Joe Biden went after Paul Ryan aggressively during the US vice presidential debate on Thursday evening, as the Democrat sought to make up for Barack Obama's lackluster performance against Mitt Romney.
Since last week's presidential debate, widely seen to have been won by Romney, the polls have narrowed, giving a boost to the Republican campaign which had been falling significantly behind with less than one month to go until election day.
Smiling broadly in incredulity, rolling his eyes and raising his eyebrows, Vice President Biden gave expressive reactions to Congressman Ryan's answers and frequently interrupted the Republican candidate.
The fiery debate that covered both foreign affairs and domestic policy was moderated by Martha Raddatz, the senior foreign affairs correspondent for ABC News.
Describing Ryan's "loose talk" criticisms of the Obama administration's foreign policy as alternatively "malarkey" and "this is a bunch of stuff", Biden did not sit back as the president had done with Romney.
Ryan attacked Obama and Biden for failing to secure the US embassy in Benghazi in which ambassador Chris Stevens and three other Americans we killed.
He also said that while the Republican campaign agreed with the White House's timeline to withdraw American troops from Afghanistan in 2014, that fixed date should not be made public.
"What we are witnessing is the unraveling of the Obama foreign policy, problems are growing abroad but jobs aren't growing here at home," he said.
"What we do not want to do is give our allies a reason to trust us less and we don't want to embolden our enemies to hold and wait until we leave."
He added: "We have been sceptical about negations with the Taliban, especially when they are shooting at us."
But Biden said a strict timeline was needed to make the Afghan government "step up" and take responsibility for security in the country.
He said: "Unless you set a timeline … Kabul will not step up, they are happy to let us do the job, the only way they step up is if we say fellas, we're leaving, step up. "
"Lets keep our eye on the ball. we went there for one reason, to get those people who killed Americans, al-Qaeda, we have decimated al-Qaeda central, we have killed Osama Bin Laden," he said.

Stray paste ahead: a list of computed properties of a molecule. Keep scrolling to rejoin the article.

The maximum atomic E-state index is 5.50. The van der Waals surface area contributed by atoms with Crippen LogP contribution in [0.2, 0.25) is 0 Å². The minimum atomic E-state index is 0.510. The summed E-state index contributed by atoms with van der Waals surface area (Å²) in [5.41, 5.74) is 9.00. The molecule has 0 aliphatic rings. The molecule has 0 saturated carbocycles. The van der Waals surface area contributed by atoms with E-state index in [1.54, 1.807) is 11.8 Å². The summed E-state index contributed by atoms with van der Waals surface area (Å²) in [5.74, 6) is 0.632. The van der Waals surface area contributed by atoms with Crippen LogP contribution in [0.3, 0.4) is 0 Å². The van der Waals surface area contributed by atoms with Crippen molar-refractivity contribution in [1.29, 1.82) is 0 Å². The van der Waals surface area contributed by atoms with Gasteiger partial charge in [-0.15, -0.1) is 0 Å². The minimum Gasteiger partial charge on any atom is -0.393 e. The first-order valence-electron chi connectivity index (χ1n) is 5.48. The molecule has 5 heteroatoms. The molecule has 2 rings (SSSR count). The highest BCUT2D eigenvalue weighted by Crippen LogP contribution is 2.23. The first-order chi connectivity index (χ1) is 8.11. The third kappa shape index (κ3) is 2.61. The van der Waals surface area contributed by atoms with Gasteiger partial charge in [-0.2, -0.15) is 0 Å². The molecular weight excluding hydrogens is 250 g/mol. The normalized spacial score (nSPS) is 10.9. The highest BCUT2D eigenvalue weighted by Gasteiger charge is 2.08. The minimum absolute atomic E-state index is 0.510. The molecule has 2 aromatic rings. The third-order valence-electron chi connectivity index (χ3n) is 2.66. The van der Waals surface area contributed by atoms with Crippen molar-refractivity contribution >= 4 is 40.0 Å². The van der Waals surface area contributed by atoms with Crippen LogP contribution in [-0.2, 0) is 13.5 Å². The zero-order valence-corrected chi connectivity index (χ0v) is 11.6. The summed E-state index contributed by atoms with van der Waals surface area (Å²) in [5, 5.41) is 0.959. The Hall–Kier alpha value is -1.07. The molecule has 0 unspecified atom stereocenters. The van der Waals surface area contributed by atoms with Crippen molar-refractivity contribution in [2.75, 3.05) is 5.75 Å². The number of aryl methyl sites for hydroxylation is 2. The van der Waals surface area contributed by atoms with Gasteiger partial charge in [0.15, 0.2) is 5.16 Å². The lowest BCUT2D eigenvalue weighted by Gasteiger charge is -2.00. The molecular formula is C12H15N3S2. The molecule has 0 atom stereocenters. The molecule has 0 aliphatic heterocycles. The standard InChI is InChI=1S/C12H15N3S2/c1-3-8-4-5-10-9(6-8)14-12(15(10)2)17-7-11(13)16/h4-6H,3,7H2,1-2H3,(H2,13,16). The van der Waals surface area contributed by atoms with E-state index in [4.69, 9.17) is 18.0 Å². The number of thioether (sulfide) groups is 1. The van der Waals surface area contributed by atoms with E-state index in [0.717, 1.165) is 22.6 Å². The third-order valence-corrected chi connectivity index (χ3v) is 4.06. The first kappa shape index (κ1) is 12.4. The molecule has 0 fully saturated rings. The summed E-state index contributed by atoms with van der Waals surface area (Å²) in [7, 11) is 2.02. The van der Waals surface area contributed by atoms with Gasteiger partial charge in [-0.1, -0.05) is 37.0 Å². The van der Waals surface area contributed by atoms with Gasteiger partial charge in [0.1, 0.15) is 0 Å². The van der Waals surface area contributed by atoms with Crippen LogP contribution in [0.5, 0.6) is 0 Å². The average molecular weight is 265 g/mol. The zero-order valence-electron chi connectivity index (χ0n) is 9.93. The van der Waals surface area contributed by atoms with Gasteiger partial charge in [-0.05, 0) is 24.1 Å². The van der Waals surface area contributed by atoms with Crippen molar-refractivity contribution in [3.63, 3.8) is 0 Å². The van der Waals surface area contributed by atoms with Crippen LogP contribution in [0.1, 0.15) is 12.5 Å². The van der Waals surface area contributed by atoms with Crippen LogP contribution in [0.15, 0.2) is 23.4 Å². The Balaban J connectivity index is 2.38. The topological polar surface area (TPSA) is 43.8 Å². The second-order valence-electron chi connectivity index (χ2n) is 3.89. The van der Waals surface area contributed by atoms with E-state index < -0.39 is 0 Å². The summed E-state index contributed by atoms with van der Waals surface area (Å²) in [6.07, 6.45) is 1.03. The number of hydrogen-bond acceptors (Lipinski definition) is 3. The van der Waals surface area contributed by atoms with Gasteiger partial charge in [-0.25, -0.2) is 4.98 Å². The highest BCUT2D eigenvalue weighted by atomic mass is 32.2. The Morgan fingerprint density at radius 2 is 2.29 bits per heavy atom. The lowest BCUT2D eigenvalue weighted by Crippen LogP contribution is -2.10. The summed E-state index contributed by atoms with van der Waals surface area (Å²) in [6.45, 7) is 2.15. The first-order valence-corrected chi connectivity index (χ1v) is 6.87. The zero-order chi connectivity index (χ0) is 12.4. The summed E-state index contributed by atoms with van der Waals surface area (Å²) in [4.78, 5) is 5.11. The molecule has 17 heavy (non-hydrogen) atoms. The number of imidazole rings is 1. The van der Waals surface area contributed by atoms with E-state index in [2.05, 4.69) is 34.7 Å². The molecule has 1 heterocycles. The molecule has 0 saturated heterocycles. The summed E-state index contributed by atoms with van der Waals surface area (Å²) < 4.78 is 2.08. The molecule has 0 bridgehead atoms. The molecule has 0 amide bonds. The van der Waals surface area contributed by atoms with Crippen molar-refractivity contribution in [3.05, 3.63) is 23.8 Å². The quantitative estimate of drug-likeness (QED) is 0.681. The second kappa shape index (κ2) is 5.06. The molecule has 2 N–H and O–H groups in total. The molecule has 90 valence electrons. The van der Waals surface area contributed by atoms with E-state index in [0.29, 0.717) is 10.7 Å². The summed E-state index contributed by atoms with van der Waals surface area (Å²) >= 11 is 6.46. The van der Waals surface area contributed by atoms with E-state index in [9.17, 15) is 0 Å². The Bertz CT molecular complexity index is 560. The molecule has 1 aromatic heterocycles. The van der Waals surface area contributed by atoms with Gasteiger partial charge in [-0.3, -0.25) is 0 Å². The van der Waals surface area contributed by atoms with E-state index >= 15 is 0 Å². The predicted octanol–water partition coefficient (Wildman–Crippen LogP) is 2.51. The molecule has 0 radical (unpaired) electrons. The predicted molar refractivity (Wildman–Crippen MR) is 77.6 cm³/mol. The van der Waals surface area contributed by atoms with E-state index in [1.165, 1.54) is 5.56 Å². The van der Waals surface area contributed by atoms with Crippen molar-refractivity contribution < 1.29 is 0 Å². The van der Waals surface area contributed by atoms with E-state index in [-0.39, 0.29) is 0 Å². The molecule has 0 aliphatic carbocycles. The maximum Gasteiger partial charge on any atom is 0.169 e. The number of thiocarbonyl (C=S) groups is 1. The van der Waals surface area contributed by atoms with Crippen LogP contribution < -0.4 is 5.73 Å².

Biden echoed the words of prime minister David Cameron when he said there would be no "cliff edge" of troop withdrawals.
"We've agreed on a gradual draw down so we are out of there in the year 2014," he said. "We are leaving in 2014. Period."
As the discussion turned to the US economy, Biden attacked Ryan for voting in favour of measures during the George W. Bush administration that caused the economic crisis.
"They talk about this great recession like it fell out of the sky," Biden said. "Now all these guys are so seized with concern about the debt that they created."
"My record stands for itself, I never say what I don't mean, whatever I say I do, my whole life has been devoted to levelling the playing field for middle class people."
However Ryan said Obama and Biden had not delivered on promises made in 2008 and were more interested in making speeches than taking action.
"That's what we get in this administration, speeches, we're not getting leadership. He [Obama] broke his big promise to bring people together to solve this country's big problems," he said.
He added: "What you need are people who when they say they are going to do something they go do it. This is not what a real recovery looks like, you deserve better."
An hour into the debate, a survey of more than 300 debate watchers conducted for The Huffington Post from across the political spectrum found that Biden was beating Ryan by a margin of 65 percent to 35 percent.
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